Emotet is still the worst malware in the world but maybe not for so long. It now seems that operators of Emotet are taking a break.
Emotet Is Still the Worst Malware in the World
One of the most notorious malware, Emotet now seems to be running out of steam a little bit as the summer holiday kicks off. The recent global threat index for July 2022 by check points research shows the impact of Emotet and when compared to June fell off by a whopping 50%. But it, however, warned that it’s still the reigning champion among all malware and that is not set to change anytime soon.
“Emotet continues to dominate our monthly top malware charts,” said the VP of research at checkpoint software, Maya Horowitz. “This botnet continually evolves to maintain its persistence and evasion. Its latest developments include a credit card stealer module, meaning that enterprises and individuals must take extra care when making any online purchases. In addition, with Microsoft now confirming that it will block macros by default, we await to see how malware, such as Snake Keylogger, may change their tactics.”
Emotet Is Still the Leading Malware in the World
The researchers further stated that Emotet’s peak was last month, adding that the malware is back to its standard global impact numbers. And while at the moment is still difficult to determine the cause of this drop, the researchers are speculating that it is most likely to the summer holidays and not due to the rumor that the threat actor is backing out. And with Emotet introducing new features is evidence of such claims and rumors.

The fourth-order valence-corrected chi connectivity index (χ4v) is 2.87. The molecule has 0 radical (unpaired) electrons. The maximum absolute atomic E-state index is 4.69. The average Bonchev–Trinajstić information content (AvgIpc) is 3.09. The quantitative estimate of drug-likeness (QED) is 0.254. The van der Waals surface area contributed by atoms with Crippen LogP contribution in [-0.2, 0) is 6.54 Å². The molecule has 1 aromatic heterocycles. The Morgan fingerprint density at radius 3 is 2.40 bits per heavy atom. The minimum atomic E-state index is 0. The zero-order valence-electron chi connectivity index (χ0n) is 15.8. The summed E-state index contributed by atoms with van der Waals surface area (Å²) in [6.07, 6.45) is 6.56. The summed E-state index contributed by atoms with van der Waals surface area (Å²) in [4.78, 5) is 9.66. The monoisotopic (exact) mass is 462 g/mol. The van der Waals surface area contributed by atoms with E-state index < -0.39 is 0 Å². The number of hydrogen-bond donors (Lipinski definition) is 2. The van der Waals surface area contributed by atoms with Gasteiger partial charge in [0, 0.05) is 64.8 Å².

Emotet currently is still the most widespread malware in the world even at that with a world impact of 7%. Formbook takes the second position with 3% and then followed by XMRig with a 2% global impact. Formbook is a six-year-old infostealer for windows that is marketed as malware as a service and it is capable of stealing data from collecting screenshots, web browsers, logging keystrokes and downloading and executing files.
XMRig Is Popularly Known As a Cryptominer
XMRig meanwhile is popularly known as a cryptominer which is a piece of software that mines the MXR (Monero) cryptocurrency for attackers. And while XMRig is not really a virus and does not really steal data or destroy the endpoint on which it’s installed on, it does make use of a majority of the computing power thus leaving the device underperforming and very slow.